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Genomics and its rapid evolution in the Middle East

Article-Genomics and its rapid evolution in the Middle East

CanvaPro Genomics in the UAE
Efforts are targeted at improving health equity for patient communities suffering from rare conditions in the region.

As genetic testing becomes increasingly preemptive and predictive, healthcare institutions are advocating for genetic screenings to reduce the prevalence of certain diseases, enable early intervention and devise suitable treatment plans. Particularly in young couples, prior testing helps identify risks of genetic conditions the newborn could possibly inherit. In pregnant women, genetic screening helps detect possibilities of congenital disorders, allowing professionals to formulate the needed healthcare solutions to prevent any complications.

The genomic field in the Middle East is undergoing rapid transformation in terms of research, screening, testing, treatments and medicine. Premarital, prenatal as well as newborn screenings are now conducted in Saudi Arabia and the UAE, with local capacities and capabilities constantly being optimised and improved to meet the requirements of its population.

Dr. Fowzan Alkuraya, Chairman of Transnational Genomics at King Faisal Specialist Hospital and Research Centre (KFSH & RC) in Saudi Arabia, said that the region has an increased frequency of a subset of genetic diseases known as autosomal recessive disorders that occur when a patient inherits two copies of mutated genes from their parents. The research centre specialising in Genetics at the hospital found that autosomal recessive disorders cause many cases of intellectual disability and developmental delay in children. He further stated that some genomic diseases such as sickle cell anaemia and thalassemia are commonly found in the region, while others are so rare that most doctors may have never heard of them.

The Centre also provides some of the most advanced genetic services including genotyping, expression analysis, bioinformatics, molecular karyotyping, and next-generation sequencing services.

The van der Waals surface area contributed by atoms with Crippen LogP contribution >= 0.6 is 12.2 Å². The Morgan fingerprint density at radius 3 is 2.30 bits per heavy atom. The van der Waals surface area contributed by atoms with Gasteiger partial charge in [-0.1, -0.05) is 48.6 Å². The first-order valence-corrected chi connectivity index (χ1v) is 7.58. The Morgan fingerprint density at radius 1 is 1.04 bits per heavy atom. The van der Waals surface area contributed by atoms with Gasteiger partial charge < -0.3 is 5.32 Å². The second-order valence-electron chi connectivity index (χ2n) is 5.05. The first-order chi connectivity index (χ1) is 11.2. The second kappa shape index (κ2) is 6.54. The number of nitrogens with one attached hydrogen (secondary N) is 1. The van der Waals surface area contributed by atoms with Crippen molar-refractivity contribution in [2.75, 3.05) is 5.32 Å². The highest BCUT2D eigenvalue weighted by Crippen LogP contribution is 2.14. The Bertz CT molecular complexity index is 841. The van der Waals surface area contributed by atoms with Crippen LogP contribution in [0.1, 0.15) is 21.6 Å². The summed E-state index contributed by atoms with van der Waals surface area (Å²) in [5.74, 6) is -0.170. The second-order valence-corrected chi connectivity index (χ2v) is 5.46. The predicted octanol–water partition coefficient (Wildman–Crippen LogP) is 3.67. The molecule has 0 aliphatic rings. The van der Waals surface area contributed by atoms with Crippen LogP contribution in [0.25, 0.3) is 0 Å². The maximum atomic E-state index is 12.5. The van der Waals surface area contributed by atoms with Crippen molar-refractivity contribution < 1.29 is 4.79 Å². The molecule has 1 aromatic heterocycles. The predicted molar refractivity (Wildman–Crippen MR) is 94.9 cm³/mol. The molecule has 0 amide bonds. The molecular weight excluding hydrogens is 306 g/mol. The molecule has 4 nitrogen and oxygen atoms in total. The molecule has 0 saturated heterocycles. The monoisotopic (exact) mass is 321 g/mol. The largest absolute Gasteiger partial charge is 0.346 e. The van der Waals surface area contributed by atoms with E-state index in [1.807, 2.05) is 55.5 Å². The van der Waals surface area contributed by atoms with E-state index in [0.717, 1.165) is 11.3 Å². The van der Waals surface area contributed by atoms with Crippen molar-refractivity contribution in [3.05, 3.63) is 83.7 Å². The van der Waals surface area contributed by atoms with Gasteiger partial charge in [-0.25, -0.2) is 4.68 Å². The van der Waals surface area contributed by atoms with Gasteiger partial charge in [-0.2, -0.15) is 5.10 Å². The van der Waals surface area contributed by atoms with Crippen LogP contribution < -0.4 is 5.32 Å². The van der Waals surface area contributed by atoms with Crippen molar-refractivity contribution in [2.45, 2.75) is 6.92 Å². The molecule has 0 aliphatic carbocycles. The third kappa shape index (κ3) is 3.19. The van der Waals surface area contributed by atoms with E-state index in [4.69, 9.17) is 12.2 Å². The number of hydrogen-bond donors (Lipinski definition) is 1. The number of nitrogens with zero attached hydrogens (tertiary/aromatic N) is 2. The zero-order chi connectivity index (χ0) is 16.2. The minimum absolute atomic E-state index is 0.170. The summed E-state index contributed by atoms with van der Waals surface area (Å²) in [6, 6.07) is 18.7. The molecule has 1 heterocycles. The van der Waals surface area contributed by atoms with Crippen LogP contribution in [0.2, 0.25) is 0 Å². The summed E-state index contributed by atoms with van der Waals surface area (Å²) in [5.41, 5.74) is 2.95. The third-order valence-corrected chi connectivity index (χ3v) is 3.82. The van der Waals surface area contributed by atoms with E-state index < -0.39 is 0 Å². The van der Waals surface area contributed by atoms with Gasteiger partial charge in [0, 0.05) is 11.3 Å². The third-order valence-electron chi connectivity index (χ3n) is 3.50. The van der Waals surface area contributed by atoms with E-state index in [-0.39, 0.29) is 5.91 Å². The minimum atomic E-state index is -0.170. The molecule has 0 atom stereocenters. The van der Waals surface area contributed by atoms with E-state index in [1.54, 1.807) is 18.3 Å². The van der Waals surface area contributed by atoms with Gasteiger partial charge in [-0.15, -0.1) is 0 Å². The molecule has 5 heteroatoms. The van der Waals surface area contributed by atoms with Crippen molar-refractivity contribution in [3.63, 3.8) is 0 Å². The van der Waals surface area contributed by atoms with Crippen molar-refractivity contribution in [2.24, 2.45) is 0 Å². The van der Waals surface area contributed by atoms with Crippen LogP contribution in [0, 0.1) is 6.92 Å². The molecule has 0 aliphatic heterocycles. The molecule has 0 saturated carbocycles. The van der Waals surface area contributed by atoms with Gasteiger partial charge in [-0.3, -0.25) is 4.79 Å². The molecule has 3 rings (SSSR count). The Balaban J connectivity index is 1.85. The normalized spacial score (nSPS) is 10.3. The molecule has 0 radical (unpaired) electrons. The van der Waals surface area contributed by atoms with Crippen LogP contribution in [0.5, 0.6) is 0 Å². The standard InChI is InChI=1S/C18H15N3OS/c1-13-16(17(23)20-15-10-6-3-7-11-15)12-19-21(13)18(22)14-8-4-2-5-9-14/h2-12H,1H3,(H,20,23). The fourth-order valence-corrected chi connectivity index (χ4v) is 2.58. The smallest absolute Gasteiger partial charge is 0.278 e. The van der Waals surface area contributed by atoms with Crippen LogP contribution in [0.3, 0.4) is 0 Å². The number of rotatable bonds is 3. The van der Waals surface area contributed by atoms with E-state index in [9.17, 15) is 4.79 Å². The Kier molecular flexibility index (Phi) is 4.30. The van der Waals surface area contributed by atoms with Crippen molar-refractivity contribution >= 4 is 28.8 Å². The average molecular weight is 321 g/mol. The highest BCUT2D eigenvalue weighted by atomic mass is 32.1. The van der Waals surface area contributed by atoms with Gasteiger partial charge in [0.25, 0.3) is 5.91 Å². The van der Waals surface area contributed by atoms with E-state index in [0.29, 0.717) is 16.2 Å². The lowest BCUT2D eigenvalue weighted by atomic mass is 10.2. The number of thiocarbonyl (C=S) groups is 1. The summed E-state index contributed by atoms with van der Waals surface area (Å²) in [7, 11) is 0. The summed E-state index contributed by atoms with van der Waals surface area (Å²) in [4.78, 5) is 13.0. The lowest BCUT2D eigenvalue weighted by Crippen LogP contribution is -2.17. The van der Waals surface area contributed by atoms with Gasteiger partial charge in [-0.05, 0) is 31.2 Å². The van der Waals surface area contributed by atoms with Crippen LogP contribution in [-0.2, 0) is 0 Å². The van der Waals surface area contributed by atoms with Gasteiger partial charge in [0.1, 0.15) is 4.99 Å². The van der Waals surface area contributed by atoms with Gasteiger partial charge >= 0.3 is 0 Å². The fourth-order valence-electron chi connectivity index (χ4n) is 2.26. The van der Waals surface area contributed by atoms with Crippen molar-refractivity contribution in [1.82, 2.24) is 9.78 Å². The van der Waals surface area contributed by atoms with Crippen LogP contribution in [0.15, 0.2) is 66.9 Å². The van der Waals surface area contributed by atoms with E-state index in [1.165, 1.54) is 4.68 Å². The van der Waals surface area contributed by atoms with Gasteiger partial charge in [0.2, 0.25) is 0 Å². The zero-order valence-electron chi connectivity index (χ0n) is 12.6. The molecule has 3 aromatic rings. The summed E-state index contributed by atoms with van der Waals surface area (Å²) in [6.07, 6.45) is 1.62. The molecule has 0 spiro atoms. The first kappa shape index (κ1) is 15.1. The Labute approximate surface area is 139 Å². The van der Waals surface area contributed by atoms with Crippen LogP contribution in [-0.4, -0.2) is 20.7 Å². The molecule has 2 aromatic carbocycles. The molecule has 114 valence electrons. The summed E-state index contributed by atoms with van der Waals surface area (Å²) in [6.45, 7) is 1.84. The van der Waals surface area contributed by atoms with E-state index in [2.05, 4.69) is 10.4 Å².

Related: What will healthcare in 2050 look like?

As part of its Vision 2030, the Saudi Genome Program was introduced with the intention of using advanced genomic technologies to provide better diagnosis, therapy and prevention. The programme will include implementation of premarital and newborn screening, cancer screening and targeted therapy, and better management of other multifactorial genetic diseases such as diabetes and loss of vision/hearing.

The UAE also launched the National Genome Strategy, aimed at creating a comprehensive framework of laws and regulations to support the development and implementation of genomic programmes, improving public health priorities and wellbeing in the UAE. Over the next decade, the program will accelerate solutions for personalised, preventive and precision medicine to combat chronic, genetic and rare diseases.

Over 400,000 citizens have already submitted cheek swabs or blood samples for analysis with the aim being to collect one million samples. Automated sequencing machines will provide information about an individual’s genetic makeup based on the samples, allowing doctors to understand the kind of treatment required to be administered.

Related: Genome sequencing drives population genomics and precision medicine

Dr. Alkuraya believes that genomics will continue to play an integral role in the evolution and innovation of healthcare and medicine and that the study of human genomics is not only limited to hereditary diseases, as the human DNA interacts with that of numerous other organisms, including plants and pathogens.

“Genomics is, and will remain, an invaluable interdisciplinary field that can improve the protection of biological ecosystems by enabling cost-effective health strategies that will enhance the well-being of populations through early disease detection, timely intervention, and development of precision and individualised medicine like never before,” he said.


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